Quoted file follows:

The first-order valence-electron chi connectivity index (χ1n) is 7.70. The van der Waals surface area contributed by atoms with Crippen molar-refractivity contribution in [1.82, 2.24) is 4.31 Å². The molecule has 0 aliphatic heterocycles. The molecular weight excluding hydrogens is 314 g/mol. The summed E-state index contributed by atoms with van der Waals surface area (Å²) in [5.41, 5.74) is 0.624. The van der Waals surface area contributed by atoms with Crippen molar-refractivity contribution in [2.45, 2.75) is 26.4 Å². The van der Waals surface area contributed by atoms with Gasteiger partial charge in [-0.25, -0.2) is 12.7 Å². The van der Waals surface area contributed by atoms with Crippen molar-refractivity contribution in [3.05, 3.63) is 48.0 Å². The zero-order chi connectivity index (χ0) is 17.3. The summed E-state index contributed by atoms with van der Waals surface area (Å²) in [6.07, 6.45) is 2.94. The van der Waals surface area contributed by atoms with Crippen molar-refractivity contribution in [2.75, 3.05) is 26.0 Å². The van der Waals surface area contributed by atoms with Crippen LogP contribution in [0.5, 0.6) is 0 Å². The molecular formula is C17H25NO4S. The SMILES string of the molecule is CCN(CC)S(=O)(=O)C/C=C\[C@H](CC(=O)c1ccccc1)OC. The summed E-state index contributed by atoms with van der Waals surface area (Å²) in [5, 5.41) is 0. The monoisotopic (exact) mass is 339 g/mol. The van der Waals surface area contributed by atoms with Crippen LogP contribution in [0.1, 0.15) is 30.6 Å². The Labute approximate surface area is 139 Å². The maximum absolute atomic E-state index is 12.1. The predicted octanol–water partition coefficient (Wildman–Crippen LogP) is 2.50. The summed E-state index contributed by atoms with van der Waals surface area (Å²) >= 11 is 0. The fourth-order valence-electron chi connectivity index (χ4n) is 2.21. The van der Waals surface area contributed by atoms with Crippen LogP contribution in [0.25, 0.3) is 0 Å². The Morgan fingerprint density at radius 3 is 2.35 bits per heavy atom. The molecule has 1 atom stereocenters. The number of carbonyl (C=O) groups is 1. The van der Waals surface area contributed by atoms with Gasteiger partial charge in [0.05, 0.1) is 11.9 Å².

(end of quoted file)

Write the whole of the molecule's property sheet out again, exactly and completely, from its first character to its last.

The first-order valence-electron chi connectivity index (χ1n) is 7.70. The van der Waals surface area contributed by atoms with Crippen molar-refractivity contribution in [1.82, 2.24) is 4.31 Å². The molecule has 0 aliphatic heterocycles. The molecular weight excluding hydrogens is 314 g/mol. The summed E-state index contributed by atoms with van der Waals surface area (Å²) in [5.41, 5.74) is 0.624. The van der Waals surface area contributed by atoms with Crippen molar-refractivity contribution in [2.45, 2.75) is 26.4 Å². The van der Waals surface area contributed by atoms with Gasteiger partial charge in [-0.25, -0.2) is 12.7 Å². The van der Waals surface area contributed by atoms with Crippen molar-refractivity contribution in [3.05, 3.63) is 48.0 Å². The zero-order chi connectivity index (χ0) is 17.3. The summed E-state index contributed by atoms with van der Waals surface area (Å²) in [6.07, 6.45) is 2.94. The van der Waals surface area contributed by atoms with Crippen molar-refractivity contribution in [2.75, 3.05) is 26.0 Å². The van der Waals surface area contributed by atoms with Crippen LogP contribution in [0.5, 0.6) is 0 Å². The molecular formula is C17H25NO4S. The SMILES string of the molecule is CCN(CC)S(=O)(=O)C/C=C\[C@H](CC(=O)c1ccccc1)OC. The summed E-state index contributed by atoms with van der Waals surface area (Å²) in [5, 5.41) is 0. The monoisotopic (exact) mass is 339 g/mol. The van der Waals surface area contributed by atoms with Crippen LogP contribution in [0.1, 0.15) is 30.6 Å². The Labute approximate surface area is 139 Å². The maximum absolute atomic E-state index is 12.1. The predicted octanol–water partition coefficient (Wildman–Crippen LogP) is 2.50. The summed E-state index contributed by atoms with van der Waals surface area (Å²) >= 11 is 0. The fourth-order valence-electron chi connectivity index (χ4n) is 2.21. The van der Waals surface area contributed by atoms with Crippen LogP contribution in [0.25, 0.3) is 0 Å². The Morgan fingerprint density at radius 3 is 2.35 bits per heavy atom. The molecule has 1 atom stereocenters. The number of carbonyl (C=O) groups is 1. The van der Waals surface area contributed by atoms with Gasteiger partial charge in [0.05, 0.1) is 11.9 Å².